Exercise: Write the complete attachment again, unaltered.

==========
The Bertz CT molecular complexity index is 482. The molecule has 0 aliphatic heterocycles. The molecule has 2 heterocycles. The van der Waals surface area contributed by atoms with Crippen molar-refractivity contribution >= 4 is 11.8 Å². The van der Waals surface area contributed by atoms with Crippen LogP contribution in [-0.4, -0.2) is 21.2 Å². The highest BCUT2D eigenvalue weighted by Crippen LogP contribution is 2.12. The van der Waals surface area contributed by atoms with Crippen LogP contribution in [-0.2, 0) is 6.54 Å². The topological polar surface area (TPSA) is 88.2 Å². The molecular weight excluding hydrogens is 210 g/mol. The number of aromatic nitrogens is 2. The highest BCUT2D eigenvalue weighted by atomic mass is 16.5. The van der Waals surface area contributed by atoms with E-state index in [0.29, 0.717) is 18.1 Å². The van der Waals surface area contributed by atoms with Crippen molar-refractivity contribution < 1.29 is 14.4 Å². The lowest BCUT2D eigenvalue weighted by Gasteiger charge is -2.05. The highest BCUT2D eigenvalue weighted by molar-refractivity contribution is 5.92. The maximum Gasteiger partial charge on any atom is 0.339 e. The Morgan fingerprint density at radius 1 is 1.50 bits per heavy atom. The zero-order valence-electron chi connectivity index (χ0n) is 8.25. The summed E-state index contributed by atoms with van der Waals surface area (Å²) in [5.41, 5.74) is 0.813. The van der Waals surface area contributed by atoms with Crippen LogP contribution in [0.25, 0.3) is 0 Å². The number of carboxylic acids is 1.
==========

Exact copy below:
The Bertz CT molecular complexity index is 482. The molecule has 0 aliphatic heterocycles. The molecule has 2 heterocycles. The van der Waals surface area contributed by atoms with Crippen molar-refractivity contribution >= 4 is 11.8 Å². The van der Waals surface area contributed by atoms with Crippen LogP contribution in [-0.4, -0.2) is 21.2 Å². The highest BCUT2D eigenvalue weighted by Crippen LogP contribution is 2.12. The van der Waals surface area contributed by atoms with Crippen LogP contribution in [-0.2, 0) is 6.54 Å². The topological polar surface area (TPSA) is 88.2 Å². The molecular weight excluding hydrogens is 210 g/mol. The number of aromatic nitrogens is 2. The highest BCUT2D eigenvalue weighted by atomic mass is 16.5. The van der Waals surface area contributed by atoms with E-state index in [0.29, 0.717) is 18.1 Å². The van der Waals surface area contributed by atoms with Crippen molar-refractivity contribution < 1.29 is 14.4 Å². The lowest BCUT2D eigenvalue weighted by Gasteiger charge is -2.05. The highest BCUT2D eigenvalue weighted by molar-refractivity contribution is 5.92. The maximum Gasteiger partial charge on any atom is 0.339 e. The Morgan fingerprint density at radius 1 is 1.50 bits per heavy atom. The zero-order valence-electron chi connectivity index (χ0n) is 8.25. The summed E-state index contributed by atoms with van der Waals surface area (Å²) in [5.41, 5.74) is 0.813. The van der Waals surface area contributed by atoms with Crippen LogP contribution in [0.25, 0.3) is 0 Å². The number of carboxylic acids is 1.